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Old and New Edinburgh Vol. II


North Bridge.] THE HORSE POSTS. 355 duction for expenses, among which are A60 for the Irish packet boat. In 1708 the whole business of the General Postoffice was managed by seven persons-viz., George Main, manager for Scotland, who held his commission from the Postmaster General of Great Britain, with a salary of A200 per annum; his accountant, A50 per annum ; one clerk, d s o ; his assistant, Lzs ; three letter-runners at 5s. each per week. The place in which it was conducted was a common shop. In 1710 an Act of the newly-constituted British Parliament united the Scottish Post-office with that of the English and Irish under one Posttnaster- General, but ordained that a chief letter office be kept at Edinburgh, and the packet boats between Donaghadee and Port Patrick be still maintained.? The postage of a letter to London was then raised to 6d. sterling. In 17 15, James Anderson, W.S., the well-known editor of D$Zowata Scotie, obtained the office of Deputy Postmaster-General, succession to Main, the jeweller. When he took office, on the 12th of July, there was not a single horse post in Scotland, foot-runners being the conveyers of the mails, even so far north as Thurso, and so far westward as Inverary. (( After his appointment,? to quote Lang?s privately-printed history of the Post-office in Scotland, (? Mr. Anderson directed his attention to the establishment of the horse posts on the Western road from Edinburgh. The first regular horse post in Scotland appears to have been from Edinburgh to Stirling; it started for the first time on the 29th November, 1715. It left Stirling at z o?clock afternoon, each Tuesday, Thursday, and Saturday, reaching Edinburgh in time for the night mail for England. In March, 1717, the first horse post between Edinburgh and Glasgow was established, and we have details of the arrangement in a . memorial addressed to Lord Cornwallis and James Craggs, who jointly filled the office of Postmaster- General of Great Britain. The memorial states, that ?the horse post will set out for Edinburgh each Tuesday and Thursday at 8 o?clock at night, and on Sunday about 8 or g in the morning, and be in Glasgow-a distance of 36 miles (Scots) by the post road at that time-by 6 in the morning, on Wednesday and Friday in summer, and by 8 in winter, and both winter and summer, will be in on Sunday night.? ? At this period it took double the time for a mail to perform the journey between the two capitals that it did in the middle of the 17th century. When established by Charles I., three days was the time allowed for special couriers between Edinburgh and London. In 1715 it required six days for the post to perform the journey. This can easily be seen, says Mr. Lang, by examining the post-marks on the letters of that time. In that year Edinburgh had direct communication with sixty post-towns in Scotland, and in August the total sum received for letters passing to and from these offices and the capital was only A44 3s. Id. The postage on London letters in the same morith amounted to A157 3s. zd. In 1717 Mr. Anderson was superseded d Edinburgh by Sir John Inglis as Deputy-Postmaster- General in. Scotland, from whom all appointments in that country were held direct. The letter-bags, apart from foot-pads and robbers, were liable to strange contingencies. Thus, in November, I 725, the bag which left Edinburgh was never heard of after it passed Berwick-boy, horse, and bag, alike vanished, and were supposed to have been swallowed up in the sands between Coquet-mouth and Holy Island. A mail due at Edinburgh one evening, at the close of January, 1734, was found in the Tyne at Haddington, in which the post-boy had perished; and another due on the 11th October of the follow?ing year was long of reaching its destination. ? It seems the post-boy,? according to the CaZedonian Mercury, ? who made the stage between Dunbar and Haddington, being in liquor, fell off. The horse was afterwards found at Linplum, but without mail, saddle, or bridle.? The immediate practical business of the Postoffice of Edinburgh (according to the ?( Domestic Annals ?), down to the reign of George I., appears to have been conducted in a shop in the High Street, by a succession of persons named Main or Mein, ?(the descendants of the lady who threw her stool at the bishop?s head in St. Giles?s in 1637.? Thence it was promoted to a flat on the east side of the Parliament Close ; then again, in the reign of George III., behind the north side of the Cowgate. The little staff we have described as existing in 171 j remained unchanged in number till 1748, when there were added an ? apprehender of letter-carriers,? and a (? clerk to the Irish correspondents.? There is a faithful tradition in the office, which I see no reason to doubt,? says Dr. Chambers, ?that one day, not long after the Rebellion of 1745, the bag came to Edinburgh with but one letter in it, being one addressed to the British Linen Company.? In 1730 the yearly revenue of the Edinburgh Office was A I , I ~ ~ , according to (?The State ofscotland;? but Arnot puts the sum at Aj,399. In 1741 Hamilton of Innerwick was Deputy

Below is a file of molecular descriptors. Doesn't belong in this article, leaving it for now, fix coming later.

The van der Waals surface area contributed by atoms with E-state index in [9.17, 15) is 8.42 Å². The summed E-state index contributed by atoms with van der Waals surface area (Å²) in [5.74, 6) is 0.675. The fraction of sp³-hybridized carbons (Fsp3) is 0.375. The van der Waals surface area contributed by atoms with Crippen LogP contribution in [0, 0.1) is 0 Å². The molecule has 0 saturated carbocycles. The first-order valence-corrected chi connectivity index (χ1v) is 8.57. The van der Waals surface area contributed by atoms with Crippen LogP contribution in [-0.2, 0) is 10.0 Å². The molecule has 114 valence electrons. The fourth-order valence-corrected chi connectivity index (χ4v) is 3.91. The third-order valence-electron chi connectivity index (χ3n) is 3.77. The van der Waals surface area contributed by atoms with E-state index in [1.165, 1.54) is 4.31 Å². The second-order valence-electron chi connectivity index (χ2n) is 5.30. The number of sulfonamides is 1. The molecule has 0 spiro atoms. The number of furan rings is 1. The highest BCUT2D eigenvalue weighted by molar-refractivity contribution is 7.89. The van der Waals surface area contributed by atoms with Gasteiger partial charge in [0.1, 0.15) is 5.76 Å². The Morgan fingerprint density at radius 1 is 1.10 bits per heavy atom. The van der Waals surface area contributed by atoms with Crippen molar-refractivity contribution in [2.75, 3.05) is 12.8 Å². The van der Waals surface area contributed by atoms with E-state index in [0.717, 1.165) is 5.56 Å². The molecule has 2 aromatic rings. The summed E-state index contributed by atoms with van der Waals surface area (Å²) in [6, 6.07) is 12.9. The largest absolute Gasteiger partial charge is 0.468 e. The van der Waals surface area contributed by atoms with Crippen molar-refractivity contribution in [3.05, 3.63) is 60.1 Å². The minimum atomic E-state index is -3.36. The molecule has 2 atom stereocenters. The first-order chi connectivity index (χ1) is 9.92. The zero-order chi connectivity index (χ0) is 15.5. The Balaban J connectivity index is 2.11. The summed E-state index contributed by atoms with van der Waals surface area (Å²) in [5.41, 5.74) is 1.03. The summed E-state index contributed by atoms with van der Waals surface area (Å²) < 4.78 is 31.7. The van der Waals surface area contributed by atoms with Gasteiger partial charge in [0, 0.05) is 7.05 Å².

Volume 2 Page 355
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